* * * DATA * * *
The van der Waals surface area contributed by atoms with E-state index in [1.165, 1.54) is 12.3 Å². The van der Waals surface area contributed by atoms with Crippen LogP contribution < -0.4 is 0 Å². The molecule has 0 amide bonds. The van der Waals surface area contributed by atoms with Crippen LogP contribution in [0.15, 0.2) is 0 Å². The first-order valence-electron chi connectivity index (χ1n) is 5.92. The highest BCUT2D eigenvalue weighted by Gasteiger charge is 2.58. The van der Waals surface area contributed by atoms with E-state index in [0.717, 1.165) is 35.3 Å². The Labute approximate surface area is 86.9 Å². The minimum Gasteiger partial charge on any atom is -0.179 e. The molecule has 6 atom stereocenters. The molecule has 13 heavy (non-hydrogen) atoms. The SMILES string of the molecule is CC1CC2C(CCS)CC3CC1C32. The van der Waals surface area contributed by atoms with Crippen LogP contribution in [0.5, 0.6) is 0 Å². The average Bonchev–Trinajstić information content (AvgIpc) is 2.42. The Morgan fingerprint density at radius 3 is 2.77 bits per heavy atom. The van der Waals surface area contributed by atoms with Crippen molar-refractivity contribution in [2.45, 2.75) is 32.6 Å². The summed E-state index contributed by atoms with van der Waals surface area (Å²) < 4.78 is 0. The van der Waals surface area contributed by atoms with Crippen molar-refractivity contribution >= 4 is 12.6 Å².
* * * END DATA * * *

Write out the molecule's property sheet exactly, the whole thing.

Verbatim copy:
The van der Waals surface area contributed by atoms with E-state index in [1.165, 1.54) is 12.3 Å². The van der Waals surface area contributed by atoms with Crippen LogP contribution < -0.4 is 0 Å². The molecule has 0 amide bonds. The van der Waals surface area contributed by atoms with Crippen LogP contribution in [0.15, 0.2) is 0 Å². The first-order valence-electron chi connectivity index (χ1n) is 5.92. The highest BCUT2D eigenvalue weighted by Gasteiger charge is 2.58. The van der Waals surface area contributed by atoms with E-state index in [0.717, 1.165) is 35.3 Å². The Labute approximate surface area is 86.9 Å². The minimum Gasteiger partial charge on any atom is -0.179 e. The molecule has 6 atom stereocenters. The molecule has 13 heavy (non-hydrogen) atoms. The SMILES string of the molecule is CC1CC2C(CCS)CC3CC1C32. The van der Waals surface area contributed by atoms with Crippen LogP contribution in [0.5, 0.6) is 0 Å². The average Bonchev–Trinajstić information content (AvgIpc) is 2.42. The Morgan fingerprint density at radius 3 is 2.77 bits per heavy atom. The van der Waals surface area contributed by atoms with Crippen molar-refractivity contribution in [2.45, 2.75) is 32.6 Å². The summed E-state index contributed by atoms with van der Waals surface area (Å²) < 4.78 is 0. The van der Waals surface area contributed by atoms with Crippen molar-refractivity contribution >= 4 is 12.6 Å².